Tuesday, May 29, 2012

Collective action for ebook collections

I’ve spent a lot of time over the last several years thinking, writing, and speaking about ebooks [see also: Jason Griffey, Bobbi Newman]. And I still agree with the notion that unless ebook publishing and distribution changes, libraries are still screwed.

So let's change things. Here are three things *you* can do.

Sign this petition asking publishers to lend ebooks to libraries


While you wait for the petition to hit 10K and then for publishers to be moved by this overture, you can do the next two things.

Register your library with the Open Library ebook lending program


The Open Library/Internet Archive not only provides millions of free public domain ebooks, they also lend out ebooks from a set of 20th century works. They work with willing publishers to lend ebooks using a "traditional model" of one book being lent to one person at a time for up to two weeks. If your reader is in the IP range of a registered library, all they have to do is create an Open Library account, and then they can effortlessly borrow books from Open Library without any library intervention.


And that's how I pitched it when I talked to with my Library Administration about registering The Leddy Library with The Open Library: willing publishers, no intervention required by the library (although we could do some interesting integration with our OPAC down the road if we wanted to) and our readers will another option if they want reading material for their Nook or whathaveyou.

So, I got the okay and I registered our library. Because of that registration, I received a longer form in my inbox that I then filled out. I sent that form and one book donation to the Internet Archive. A few short weeks later, we now can offer ebooks that can be read online and offline.  You can too.

Have your library help unglue a book

I don't pretend I know what the shape of the ebook landscape will be in the future but I do know what I like in the present. As such, I'm an enthusiastic supporter of unglue.it (if you are unfamiliar with the venture, Andy Woodworth has just written a good description of the project).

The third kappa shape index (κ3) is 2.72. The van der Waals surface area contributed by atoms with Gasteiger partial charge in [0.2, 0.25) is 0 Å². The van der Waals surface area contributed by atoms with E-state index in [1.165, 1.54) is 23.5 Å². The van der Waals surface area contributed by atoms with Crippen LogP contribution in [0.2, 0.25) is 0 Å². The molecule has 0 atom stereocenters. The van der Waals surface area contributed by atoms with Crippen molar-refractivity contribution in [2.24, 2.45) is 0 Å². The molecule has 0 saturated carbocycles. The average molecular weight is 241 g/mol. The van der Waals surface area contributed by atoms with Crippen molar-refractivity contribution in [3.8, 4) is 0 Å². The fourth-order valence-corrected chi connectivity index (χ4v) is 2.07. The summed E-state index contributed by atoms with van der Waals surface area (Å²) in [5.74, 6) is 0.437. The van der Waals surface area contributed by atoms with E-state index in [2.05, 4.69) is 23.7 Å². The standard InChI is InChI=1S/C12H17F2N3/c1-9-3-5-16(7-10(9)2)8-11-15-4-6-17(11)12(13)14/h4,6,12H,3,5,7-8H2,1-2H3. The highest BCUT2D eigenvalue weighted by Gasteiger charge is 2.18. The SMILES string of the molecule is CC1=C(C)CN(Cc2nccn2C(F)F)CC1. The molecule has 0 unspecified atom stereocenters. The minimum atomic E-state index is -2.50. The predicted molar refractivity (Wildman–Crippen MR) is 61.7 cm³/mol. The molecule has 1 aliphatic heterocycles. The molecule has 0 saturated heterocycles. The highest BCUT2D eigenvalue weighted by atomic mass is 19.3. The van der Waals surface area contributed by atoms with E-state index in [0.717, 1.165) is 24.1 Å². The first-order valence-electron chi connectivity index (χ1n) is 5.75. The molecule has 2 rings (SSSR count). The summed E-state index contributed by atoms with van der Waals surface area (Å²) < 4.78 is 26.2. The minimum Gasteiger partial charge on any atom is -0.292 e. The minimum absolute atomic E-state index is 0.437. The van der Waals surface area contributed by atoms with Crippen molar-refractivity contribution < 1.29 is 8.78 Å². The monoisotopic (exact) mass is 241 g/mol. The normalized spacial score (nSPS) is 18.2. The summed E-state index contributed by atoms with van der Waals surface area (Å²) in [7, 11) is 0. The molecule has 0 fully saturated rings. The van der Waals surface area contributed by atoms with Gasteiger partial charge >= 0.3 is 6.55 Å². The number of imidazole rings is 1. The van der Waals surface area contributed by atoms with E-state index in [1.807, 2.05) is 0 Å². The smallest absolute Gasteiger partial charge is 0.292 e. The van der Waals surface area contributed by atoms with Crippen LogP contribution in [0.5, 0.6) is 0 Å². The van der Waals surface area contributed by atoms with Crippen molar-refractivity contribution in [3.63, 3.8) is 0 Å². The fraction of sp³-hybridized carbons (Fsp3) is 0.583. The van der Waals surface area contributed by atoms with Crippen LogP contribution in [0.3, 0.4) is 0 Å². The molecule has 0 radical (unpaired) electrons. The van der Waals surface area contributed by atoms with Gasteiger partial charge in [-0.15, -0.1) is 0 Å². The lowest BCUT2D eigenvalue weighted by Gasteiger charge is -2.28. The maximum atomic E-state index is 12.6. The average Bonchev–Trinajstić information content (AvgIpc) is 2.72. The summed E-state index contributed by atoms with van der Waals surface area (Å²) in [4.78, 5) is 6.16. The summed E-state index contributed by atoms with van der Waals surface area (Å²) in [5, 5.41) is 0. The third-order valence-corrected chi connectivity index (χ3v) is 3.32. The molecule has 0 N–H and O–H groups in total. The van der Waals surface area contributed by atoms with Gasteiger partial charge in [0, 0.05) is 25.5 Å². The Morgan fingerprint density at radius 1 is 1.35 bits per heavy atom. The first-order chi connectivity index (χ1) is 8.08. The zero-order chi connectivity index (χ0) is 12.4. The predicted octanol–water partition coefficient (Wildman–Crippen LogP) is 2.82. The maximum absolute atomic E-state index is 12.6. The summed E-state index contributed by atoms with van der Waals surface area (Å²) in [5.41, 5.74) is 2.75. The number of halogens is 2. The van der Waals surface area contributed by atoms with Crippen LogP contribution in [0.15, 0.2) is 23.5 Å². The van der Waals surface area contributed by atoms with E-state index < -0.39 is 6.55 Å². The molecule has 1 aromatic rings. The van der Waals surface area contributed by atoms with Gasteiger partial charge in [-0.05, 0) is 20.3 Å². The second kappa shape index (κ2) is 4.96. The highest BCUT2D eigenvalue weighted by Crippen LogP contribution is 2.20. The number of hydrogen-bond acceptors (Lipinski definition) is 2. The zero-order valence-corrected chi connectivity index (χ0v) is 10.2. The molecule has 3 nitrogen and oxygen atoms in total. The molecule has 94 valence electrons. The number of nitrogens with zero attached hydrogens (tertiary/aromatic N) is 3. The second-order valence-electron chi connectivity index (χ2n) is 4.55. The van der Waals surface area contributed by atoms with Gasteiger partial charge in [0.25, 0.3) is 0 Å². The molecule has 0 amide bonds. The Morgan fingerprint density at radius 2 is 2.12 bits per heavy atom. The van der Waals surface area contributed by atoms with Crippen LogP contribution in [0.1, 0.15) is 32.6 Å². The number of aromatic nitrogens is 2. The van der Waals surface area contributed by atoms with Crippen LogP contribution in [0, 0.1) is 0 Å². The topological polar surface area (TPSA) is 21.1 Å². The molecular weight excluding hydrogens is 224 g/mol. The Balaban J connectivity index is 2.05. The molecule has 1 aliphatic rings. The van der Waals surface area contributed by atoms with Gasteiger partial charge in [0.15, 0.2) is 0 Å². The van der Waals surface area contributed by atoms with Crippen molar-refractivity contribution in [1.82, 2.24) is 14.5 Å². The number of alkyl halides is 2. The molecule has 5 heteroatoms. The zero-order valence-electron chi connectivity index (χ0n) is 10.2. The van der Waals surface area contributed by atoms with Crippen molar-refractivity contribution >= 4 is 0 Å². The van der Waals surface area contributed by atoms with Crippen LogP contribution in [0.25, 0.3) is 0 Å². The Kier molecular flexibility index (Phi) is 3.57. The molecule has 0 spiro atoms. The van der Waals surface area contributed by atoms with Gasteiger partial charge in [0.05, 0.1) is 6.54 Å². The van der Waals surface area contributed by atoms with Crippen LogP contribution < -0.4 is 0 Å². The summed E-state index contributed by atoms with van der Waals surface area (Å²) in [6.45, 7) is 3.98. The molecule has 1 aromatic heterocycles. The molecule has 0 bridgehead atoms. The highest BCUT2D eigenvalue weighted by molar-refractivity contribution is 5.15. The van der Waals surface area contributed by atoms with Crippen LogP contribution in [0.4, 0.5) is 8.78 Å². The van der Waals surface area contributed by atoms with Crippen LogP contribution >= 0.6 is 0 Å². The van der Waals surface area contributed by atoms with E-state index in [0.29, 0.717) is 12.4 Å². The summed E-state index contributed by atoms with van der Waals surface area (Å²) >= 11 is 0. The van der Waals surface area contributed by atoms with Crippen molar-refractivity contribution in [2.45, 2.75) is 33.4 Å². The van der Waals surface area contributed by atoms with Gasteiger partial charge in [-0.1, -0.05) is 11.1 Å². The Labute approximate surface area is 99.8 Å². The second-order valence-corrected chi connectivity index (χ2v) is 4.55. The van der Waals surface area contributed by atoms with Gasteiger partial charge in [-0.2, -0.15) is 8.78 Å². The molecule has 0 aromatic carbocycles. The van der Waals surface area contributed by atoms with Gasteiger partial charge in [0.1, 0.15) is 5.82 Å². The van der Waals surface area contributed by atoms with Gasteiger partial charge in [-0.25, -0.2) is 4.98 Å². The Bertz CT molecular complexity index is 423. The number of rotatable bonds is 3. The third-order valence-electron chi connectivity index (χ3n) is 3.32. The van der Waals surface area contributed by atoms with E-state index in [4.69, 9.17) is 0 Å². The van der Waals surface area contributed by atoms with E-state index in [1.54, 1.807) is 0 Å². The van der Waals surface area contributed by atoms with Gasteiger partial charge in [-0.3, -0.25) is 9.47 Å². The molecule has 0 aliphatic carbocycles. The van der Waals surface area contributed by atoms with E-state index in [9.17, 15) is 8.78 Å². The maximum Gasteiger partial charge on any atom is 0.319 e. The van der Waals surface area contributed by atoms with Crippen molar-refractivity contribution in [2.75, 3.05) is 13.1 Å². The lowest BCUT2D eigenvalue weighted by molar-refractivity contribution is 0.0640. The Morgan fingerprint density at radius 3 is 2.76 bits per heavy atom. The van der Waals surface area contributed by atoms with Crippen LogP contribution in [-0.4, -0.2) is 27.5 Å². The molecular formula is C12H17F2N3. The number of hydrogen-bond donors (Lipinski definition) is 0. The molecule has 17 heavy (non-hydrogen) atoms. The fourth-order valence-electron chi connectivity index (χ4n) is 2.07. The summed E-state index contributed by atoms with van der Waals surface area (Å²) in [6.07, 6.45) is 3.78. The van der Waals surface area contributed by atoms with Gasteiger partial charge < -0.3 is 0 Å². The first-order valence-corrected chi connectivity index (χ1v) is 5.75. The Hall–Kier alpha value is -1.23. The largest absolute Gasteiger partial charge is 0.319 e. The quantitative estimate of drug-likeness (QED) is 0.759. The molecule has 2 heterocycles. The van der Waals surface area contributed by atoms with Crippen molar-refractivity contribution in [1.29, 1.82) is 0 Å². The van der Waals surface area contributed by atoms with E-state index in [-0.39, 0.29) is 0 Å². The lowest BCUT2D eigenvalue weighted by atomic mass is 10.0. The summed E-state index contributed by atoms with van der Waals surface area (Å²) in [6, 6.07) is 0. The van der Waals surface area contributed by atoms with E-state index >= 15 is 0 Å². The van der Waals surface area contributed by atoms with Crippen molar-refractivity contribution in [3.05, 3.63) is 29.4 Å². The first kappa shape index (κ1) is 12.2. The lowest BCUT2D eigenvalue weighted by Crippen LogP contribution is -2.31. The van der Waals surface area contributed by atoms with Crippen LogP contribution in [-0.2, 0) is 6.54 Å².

I've been following the five unglueit campaigns with interest and while it has been good to see the number of individuals who have stepped forward to personally invest in a future where ebooks are available to everyone *and* publishers and authors are compensated, I was a little concerned that I hadn't seen any libraries make a pledge to support this future.



So a couple of weeks ago, I made a brief presentation to the Leddy Library Information Services Department meeting and asked my colleagues if anyone had any concerns if I made a pledge on behalf of my collection responsibility (I buy books from the library's "General Books" fund). Hearing none, I checked with my Library Administration who recognized this as an effort that was aligned with our Open Access efforts, and said that I could try this out as a pilot.

Yesterday I sat with our coordinator who is in charge of the logistics of monograph ordering and we made an unglueit account together. We then associated that account with an already existing Amazon account, and made a $25 pledge. The whole thing took about 5 minutes, tops.

Personally, it is difficult to think of less risky experiment for an organization. If a book's campaign doesn't go through, there is no cost to the library and regardless of a campaign's outcome there is absolutely no obligation to do anything after making a single pledge. One can link to the unglue'd book on the Open Library in one's OPAC or one can take a copy and host it locally. Or the library can do nothing at all in knowing that the book is freely available online and readers will be able to find it using their own devices.

If I would very much like to see more libraries (as opposed to librarians) make pledges on unglue.it. As such, I will increase my own personal pledge to unglue this work by $25 as soon as I see another library making a pledge.

And I hope it's the library that you work for.




Libraries are the result of collective action. Libraries are loosely associated and widely distributed. When we coordinate ourselves independently to achieve common goals we are very powerful. Maybe the examples of collective action I have given above aren't the best examples of what we can achieve when we work together but I believe that even if they aren't, they can be good practice to get us ready for great work to come.

3 comments:

Barbara McDonald said...

Hi, Mita: the petition is asking publishers to SELL ebooks to librarie (not lend) right??

cheers, Barbara McDonald (Brock U)

Mita Williams said...

It's not exactly clear from the petition (my italics) :

The petition asks publishers to "Provide digital content to libraries" and "Allow libraries to have access to books in all format" (as well as asking publishers to change their business models that ensure that "libraries can continue to serve readers and build collections for our communities."

pbinkley said...

Mita, I think we're the first to call on you to honour your pledge to up your pledge: U of Alberta Libraries is now an ungluer. (https://unglue.it/supporter/UAlbertaLibrary/)